In Mulyana’s Fragile Ecologies, two figures cloaked in coral and algae tower over beds of fiber-based sea creatures. The Indonesian artist continues his playful and eccentric approach to marine life conservation in his solo show on view through March 4 at Sapar Contemporary, which brings some of his life-sized costumes and an array of woolen specimens to the gallery. Each piece is knit or crocheted with recycled, brightly colored yarn, which the artist fashions into sprawling ecosystems and immersive installations that dangle from the ceiling.

Mulyana puts a fantastic twist on the natural lifeforms, especially when crafting his signature Mogus character: most recently, the reimagined octopus is outfitted with a mustache in leopard print, innumerable eyes all over its body, and polka-dotted horns. Lighthearted in presentation, the works are rooted in more urgent issues like the effects of the climate crisis, isolation, and how we collectively configure identities that are always evolving. A statement about Fragile Ecologies says:

On a macro level, Mulyana’s profound concern for the eroding environment and our collective lack of care for the natural world parallels the importance of self-care on a micro level. His message encourages a holistic path to self-preservation amidst a chaotic and uncertain post-pandemic world. While Mulyana does not overtly reference gender and sexuality in his intricate installations, the diversity of his colorful environments and spectacular costumes allude to the fluidity of human identity.

For more of Mulyana’s underwater knits and costumes, head to his site and Instagram.

 

A person wearing a knit costume evoking sea creatures by artist Mulyana.

 

 



Art Craft

Social Issues and the Climate Crisis Intertwine in Subversive Crocheted Works by Jo Hamilton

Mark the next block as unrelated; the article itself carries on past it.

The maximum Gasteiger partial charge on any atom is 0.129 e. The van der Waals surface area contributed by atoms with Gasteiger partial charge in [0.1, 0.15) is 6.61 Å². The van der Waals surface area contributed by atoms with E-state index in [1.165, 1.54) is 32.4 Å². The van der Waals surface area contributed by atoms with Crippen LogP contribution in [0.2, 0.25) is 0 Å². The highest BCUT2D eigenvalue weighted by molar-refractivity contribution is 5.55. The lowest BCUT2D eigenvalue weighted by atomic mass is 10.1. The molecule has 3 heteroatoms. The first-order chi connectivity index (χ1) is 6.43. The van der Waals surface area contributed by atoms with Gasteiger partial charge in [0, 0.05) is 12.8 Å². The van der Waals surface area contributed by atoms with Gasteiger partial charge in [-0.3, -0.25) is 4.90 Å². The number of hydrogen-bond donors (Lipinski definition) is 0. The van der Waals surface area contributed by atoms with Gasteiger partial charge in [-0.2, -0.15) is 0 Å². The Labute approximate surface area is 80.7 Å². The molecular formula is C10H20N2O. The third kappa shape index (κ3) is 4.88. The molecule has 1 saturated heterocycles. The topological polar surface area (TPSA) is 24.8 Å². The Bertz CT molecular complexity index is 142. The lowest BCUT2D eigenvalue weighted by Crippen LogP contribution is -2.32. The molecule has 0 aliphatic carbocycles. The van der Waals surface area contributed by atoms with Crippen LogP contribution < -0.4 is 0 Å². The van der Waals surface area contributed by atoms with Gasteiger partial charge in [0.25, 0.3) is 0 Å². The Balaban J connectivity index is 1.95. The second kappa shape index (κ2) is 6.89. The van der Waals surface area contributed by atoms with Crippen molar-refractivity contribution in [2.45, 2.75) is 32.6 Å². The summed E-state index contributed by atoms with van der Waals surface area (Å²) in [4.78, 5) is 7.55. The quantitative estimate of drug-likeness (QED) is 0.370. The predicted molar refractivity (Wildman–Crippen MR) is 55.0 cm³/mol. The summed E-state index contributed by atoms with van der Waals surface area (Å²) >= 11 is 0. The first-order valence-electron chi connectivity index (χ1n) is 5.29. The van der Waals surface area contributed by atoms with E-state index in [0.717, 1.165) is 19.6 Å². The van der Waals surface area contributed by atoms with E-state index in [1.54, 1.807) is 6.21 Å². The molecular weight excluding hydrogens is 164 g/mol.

November 15, 2021

Grace Ebert

“I Crochet Portland” (2006-2009), mixed crocheted yarn, 63 x 114 inches. All images © Jo Hamilton, shared with permission

From a mix of wool fibers and yarn made from plastic waste, Scottish artist Jo Hamilton crochets large-scale portraits and architectural landscapes delineated with dangling threads. Her knotted pieces push the boundaries of art and craft traditions, bringing the two together in subversive portrayals of powerful women and metropolises marred by production. Unraveling at the edges, the textured works reflect on interlocking issues like unchecked capitalism, social disparities, and the increasingly urgent climate crisis.

All of the materials Hamilton uses are recycled, whether sourced from estate sales and resalers or created in studio. A few years ago, she started turning grocery bags, videotapes, and other household items into skeins of yarn-like threads—the artist shares some of this process on Instagram—as a way to reduce her impact on the environment, explaining:

We tend to glorify nature as an eternal and everlasting idea, separate from ourselves and our real-life actions. We’ve held on tightly to these ideas during the last few decades in the throes of late capitalism and globalization, and if we don’t change our thinking, policies and behavior immediately it will be too late. So I channeled my anxieties about over-production, pollution, and climate change into my work, using plastic in some of the works in contrast with the yarn.

If you’re in Portland, stop by Russo Lee Gallery to see Hamilton’s most recent works as part of her solo show Transitory Trespass, which closes on November 27.

 

“Cherry Steel Above and Below” (2017), mixed crocheted yarn, 68 x 122 inches

“Shinig Mountain Eclipse.” Photo by John Clark

Left: “Masked Metamorhic.” Right: “Masked Marbled.” Photos by John Clark

“Death Star PDX” (2018), mixed crocheted yarn, 45 x 52 inches. Photo by John Clark

“Isaac Montalvo” (2008), mixed yarn, 23 x 22 inches

“Head & Neck Dietician” (2016), mixed crocheted yarn, 29 x 27 inches

“Groucho Gia” (2013), mixed crocheted yarn, 51 x 36 inches

Hamilton with a 2019 outdoor crocheted mural project on SE Foster Road in Portland. Photo by Kevin McConnell

Hamilton with a 2019 outdoor crocheted mural project on SE Foster Road in Portland. Photo by Kevin McConnell